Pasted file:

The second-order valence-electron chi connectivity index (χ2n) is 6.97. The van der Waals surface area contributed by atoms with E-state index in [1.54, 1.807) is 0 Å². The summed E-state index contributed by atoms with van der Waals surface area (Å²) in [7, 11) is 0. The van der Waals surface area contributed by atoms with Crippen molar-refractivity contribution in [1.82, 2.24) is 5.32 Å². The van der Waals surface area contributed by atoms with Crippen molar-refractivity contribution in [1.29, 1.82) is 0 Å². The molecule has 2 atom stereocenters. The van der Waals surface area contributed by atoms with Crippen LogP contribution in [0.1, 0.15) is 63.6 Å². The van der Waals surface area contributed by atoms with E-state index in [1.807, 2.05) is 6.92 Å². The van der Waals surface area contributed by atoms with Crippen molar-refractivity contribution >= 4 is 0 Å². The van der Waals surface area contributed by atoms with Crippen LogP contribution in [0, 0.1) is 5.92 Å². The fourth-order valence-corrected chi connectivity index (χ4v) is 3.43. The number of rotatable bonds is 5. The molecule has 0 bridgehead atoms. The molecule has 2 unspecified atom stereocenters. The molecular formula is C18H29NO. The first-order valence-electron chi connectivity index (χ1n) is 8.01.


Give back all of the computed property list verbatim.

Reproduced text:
The second-order valence-electron chi connectivity index (χ2n) is 6.97. The van der Waals surface area contributed by atoms with E-state index in [1.54, 1.807) is 0 Å². The summed E-state index contributed by atoms with van der Waals surface area (Å²) in [7, 11) is 0. The van der Waals surface area contributed by atoms with Crippen molar-refractivity contribution in [1.82, 2.24) is 5.32 Å². The van der Waals surface area contributed by atoms with Crippen molar-refractivity contribution in [1.29, 1.82) is 0 Å². The molecule has 2 atom stereocenters. The van der Waals surface area contributed by atoms with Crippen LogP contribution in [0.1, 0.15) is 63.6 Å². The van der Waals surface area contributed by atoms with E-state index in [1.807, 2.05) is 6.92 Å². The van der Waals surface area contributed by atoms with Crippen molar-refractivity contribution >= 4 is 0 Å². The van der Waals surface area contributed by atoms with Crippen LogP contribution in [0, 0.1) is 5.92 Å². The fourth-order valence-corrected chi connectivity index (χ4v) is 3.43. The number of rotatable bonds is 5. The molecule has 0 bridgehead atoms. The molecule has 2 unspecified atom stereocenters. The molecular formula is C18H29NO. The first-order valence-electron chi connectivity index (χ1n) is 8.01.